In many parts of the region, especially in the monsoons, sometimes with slippery gravel under the tyres, you need folks who are comfortable behind the wheel. Thankfully, we had more than one extremely attentive drivers.
How did you plan your road trip in Northeast India?
I have to confess – while I was busy wrapping up office work, my friends pitched in their time for all the research and planning. We looked up offbeat places, sought inputs from folks who’ve lived in or recently traveled to the region. For instance, a friend from Indian Army offered tips for some places in the region. We also looked up blogs and sites (such as Quora) for related information.
We took a train from Guwahati to Siliguri, where we rented a car to explore the region. But, if you’re planning to visit only Sikkim (out of the 8 northeastern states) then it’d be better to fly to the newest Pakyong airport near Gangtok. From Gangtok, Changu lake and Nathula Pass (East Sikkim) can be planned as a day-trip. Similarly, you may plan another day-trip to Tarey Bhir in the South Sikkim district.
Please note, self-drive rental cars are not allowed in some restricted parts of North Sikkim and you must hire private tour services operated by approved agencies. Also, to visit such restricted places, you need a permit (keep few copies of your ID and photo to get this).
What are your recommendations for visitors to drive in Northeast India?
Our plan-A did not work. Driving in Northeast India, (or any Himalayan state for that matter), especially in the rainy season, has it own challenges. And so, I’d recommend you backpack instead of a road-trip! However, if you must insist for an extra dash of adventure, just as we did, read on please.
- Watch the Weather: Irrespective of the time of the year you visit Northeast India in, always keep a close tab on weather and driving conditions. Landslides are common in many Himalayan states of India.
- Alert Behind the Wheel: Unless you have two very good drivers with you, it is better / safer to hire a private cab with a local driver familiar with the terrain.
- Know Mountain-Time: Reading distances in the mountains can be misleading. A 50-km drive in the plains and urban areas is not comparable to driving 50-km in the hills. As a thumb-rule, double the usually estimated travel time. I’d also recommend to not pack too many places in a day’s itinerary. Go slow. Enjoy the journey.
- Use Layered Clothing: Weather can be unpredictable. This can be true even if you have conviction in some of the best weather-forecast apps. Hence, wear clothing in layers. At all time keep your gloves, thermals close.
- Travel Safe: Safety is always a priority, be it personal safety or securing your stuff (cameras, phones or any expensive stuff). So always check reviews of hotels and guesthouses before booking a place to stay. We used AirBnB!
- Travel Responsibly: Do not litter. Enough said:)
What’s your new bucket list for North East India?
- Dawki River, Meghalaya: When it’s not raining, I would look out for an opportunity to experience the crystal clear waters of this river near the Indo-Bangla border.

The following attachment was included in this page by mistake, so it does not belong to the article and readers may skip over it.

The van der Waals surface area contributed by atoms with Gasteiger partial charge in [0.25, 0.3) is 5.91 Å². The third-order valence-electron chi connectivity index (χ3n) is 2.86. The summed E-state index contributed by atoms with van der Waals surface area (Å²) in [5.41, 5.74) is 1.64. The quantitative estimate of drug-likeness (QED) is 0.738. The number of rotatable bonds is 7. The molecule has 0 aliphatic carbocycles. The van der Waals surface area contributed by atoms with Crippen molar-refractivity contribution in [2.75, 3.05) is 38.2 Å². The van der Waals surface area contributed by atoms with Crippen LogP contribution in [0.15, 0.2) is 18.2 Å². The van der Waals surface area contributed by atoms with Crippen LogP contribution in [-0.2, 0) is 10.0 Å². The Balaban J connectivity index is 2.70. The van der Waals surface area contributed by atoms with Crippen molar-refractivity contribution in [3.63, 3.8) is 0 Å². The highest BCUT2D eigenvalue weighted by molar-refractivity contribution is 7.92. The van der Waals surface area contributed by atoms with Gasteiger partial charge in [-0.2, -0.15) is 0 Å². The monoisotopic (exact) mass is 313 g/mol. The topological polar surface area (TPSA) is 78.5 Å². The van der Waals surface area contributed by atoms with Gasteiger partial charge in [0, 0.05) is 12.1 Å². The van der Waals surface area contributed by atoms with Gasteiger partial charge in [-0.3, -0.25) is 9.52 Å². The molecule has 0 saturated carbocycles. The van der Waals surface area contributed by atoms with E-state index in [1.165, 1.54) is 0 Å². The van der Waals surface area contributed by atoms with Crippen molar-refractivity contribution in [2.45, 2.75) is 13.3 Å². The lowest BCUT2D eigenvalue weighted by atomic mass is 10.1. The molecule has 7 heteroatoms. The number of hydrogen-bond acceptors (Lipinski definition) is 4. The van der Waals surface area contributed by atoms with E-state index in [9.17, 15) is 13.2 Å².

- Tawang Monastery, Arunachal Pradesh
- North Sikkim: Since I could not visit this district due to seasonal landslides, I would go back in the winters to witness the snowy Yumthang Valley, Gurudongmar lake, a high-altitude, glacial-water lake, and Mount Kanchendzonga. These make for sights to behold in North Sikkim and hence compelling places on my bucket list.
What’s your favorite festival in North East India and why?
I’d definitely love to go to Ziro Music Festival in Arunachal Pradesh. I mean, who wouldn’t want to attend an event like this, sitting on open fields, surrounded by mountains and live music! For more about my visit to Northeast India, follow me at The Window Seat blog on Medium or on Instagram (links in bio).
Think North East India
For those who do not know, Northeast India comprises of eight states – Arunachal Pradesh, Assam, Manipur, Meghalaya, Mizoram, Nagaland, Sikkim, and Tripura. The Himalayas and its waters define the region’s terrain, climate, rich biodiversity, and the peculiar indigenous lifestyles his people follow.
That North East India is bound by Bhutan, Nepal, and Tibet to the north, Bangladesh to the south and west, and Myanmar to the east hints at the eclectic mix of cultural, ethnic, and linguistic diversity. This is where elements of Asia come together to do what they do best – cast a spell.
The region’s innate charms have remained under-explored. Travelers, who figure out how to backpack in Northeast India, find gems such as Dzükou Valley all to themselves. Importantly, the hospitable people of the region make sure that visitors take back the choicest of memories.
Meanwhile, pick up a copy of Backpacking North East India: A Curious Journey. It covers over two dozen places and attempts to answer the question – what is it like to travel in the region? Give it a read and make your own choices.
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Have you been to or live in India’s North East? Come, let’s talk about your experiences and help someone follow your footsteps! Click The Dialogue Diaries™ – Interview Line for details and to get started.On the Interview Line